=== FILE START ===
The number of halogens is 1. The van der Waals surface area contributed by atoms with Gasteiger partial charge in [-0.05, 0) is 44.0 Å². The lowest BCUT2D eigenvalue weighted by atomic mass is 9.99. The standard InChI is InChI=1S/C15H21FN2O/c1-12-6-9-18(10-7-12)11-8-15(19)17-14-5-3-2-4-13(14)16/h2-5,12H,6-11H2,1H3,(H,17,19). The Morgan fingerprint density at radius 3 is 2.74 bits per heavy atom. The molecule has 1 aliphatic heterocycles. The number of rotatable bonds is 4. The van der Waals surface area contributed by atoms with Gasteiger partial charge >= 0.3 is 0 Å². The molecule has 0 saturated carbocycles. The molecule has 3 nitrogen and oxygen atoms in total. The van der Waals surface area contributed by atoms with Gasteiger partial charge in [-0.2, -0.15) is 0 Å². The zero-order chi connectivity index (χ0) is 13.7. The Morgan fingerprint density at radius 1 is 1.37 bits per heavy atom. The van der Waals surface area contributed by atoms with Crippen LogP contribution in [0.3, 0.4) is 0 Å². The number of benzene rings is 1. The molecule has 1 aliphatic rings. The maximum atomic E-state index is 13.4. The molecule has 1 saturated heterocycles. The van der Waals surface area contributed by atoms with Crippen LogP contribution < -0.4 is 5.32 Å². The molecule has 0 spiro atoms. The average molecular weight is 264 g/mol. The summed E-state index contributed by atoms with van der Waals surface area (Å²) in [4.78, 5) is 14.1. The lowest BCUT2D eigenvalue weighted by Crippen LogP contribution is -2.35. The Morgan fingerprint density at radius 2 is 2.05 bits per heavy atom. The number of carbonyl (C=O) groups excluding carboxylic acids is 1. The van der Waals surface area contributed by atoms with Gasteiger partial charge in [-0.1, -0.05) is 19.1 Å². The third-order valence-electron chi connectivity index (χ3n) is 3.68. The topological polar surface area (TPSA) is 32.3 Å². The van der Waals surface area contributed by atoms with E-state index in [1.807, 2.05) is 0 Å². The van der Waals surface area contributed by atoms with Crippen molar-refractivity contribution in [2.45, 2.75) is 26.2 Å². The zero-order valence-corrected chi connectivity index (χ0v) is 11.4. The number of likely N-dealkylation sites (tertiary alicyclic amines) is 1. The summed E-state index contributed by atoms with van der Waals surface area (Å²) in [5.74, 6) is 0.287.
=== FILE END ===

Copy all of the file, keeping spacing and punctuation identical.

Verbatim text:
The number of halogens is 1. The van der Waals surface area contributed by atoms with Gasteiger partial charge in [-0.05, 0) is 44.0 Å². The lowest BCUT2D eigenvalue weighted by atomic mass is 9.99. The standard InChI is InChI=1S/C15H21FN2O/c1-12-6-9-18(10-7-12)11-8-15(19)17-14-5-3-2-4-13(14)16/h2-5,12H,6-11H2,1H3,(H,17,19). The Morgan fingerprint density at radius 3 is 2.74 bits per heavy atom. The molecule has 1 aliphatic heterocycles. The number of rotatable bonds is 4. The van der Waals surface area contributed by atoms with Gasteiger partial charge >= 0.3 is 0 Å². The molecule has 0 saturated carbocycles. The molecule has 3 nitrogen and oxygen atoms in total. The van der Waals surface area contributed by atoms with Gasteiger partial charge in [-0.2, -0.15) is 0 Å². The zero-order chi connectivity index (χ0) is 13.7. The Morgan fingerprint density at radius 1 is 1.37 bits per heavy atom. The van der Waals surface area contributed by atoms with Crippen LogP contribution in [0.3, 0.4) is 0 Å². The number of benzene rings is 1. The molecule has 1 aliphatic rings. The maximum atomic E-state index is 13.4. The molecule has 1 saturated heterocycles. The van der Waals surface area contributed by atoms with Crippen LogP contribution < -0.4 is 5.32 Å². The molecule has 0 spiro atoms. The average molecular weight is 264 g/mol. The summed E-state index contributed by atoms with van der Waals surface area (Å²) in [4.78, 5) is 14.1. The lowest BCUT2D eigenvalue weighted by Crippen LogP contribution is -2.35. The Morgan fingerprint density at radius 2 is 2.05 bits per heavy atom. The number of carbonyl (C=O) groups excluding carboxylic acids is 1. The van der Waals surface area contributed by atoms with Gasteiger partial charge in [-0.1, -0.05) is 19.1 Å². The third-order valence-electron chi connectivity index (χ3n) is 3.68. The topological polar surface area (TPSA) is 32.3 Å². The van der Waals surface area contributed by atoms with E-state index in [1.807, 2.05) is 0 Å². The van der Waals surface area contributed by atoms with Crippen molar-refractivity contribution in [2.45, 2.75) is 26.2 Å². The zero-order valence-corrected chi connectivity index (χ0v) is 11.4. The number of likely N-dealkylation sites (tertiary alicyclic amines) is 1. The summed E-state index contributed by atoms with van der Waals surface area (Å²) in [5.74, 6) is 0.287.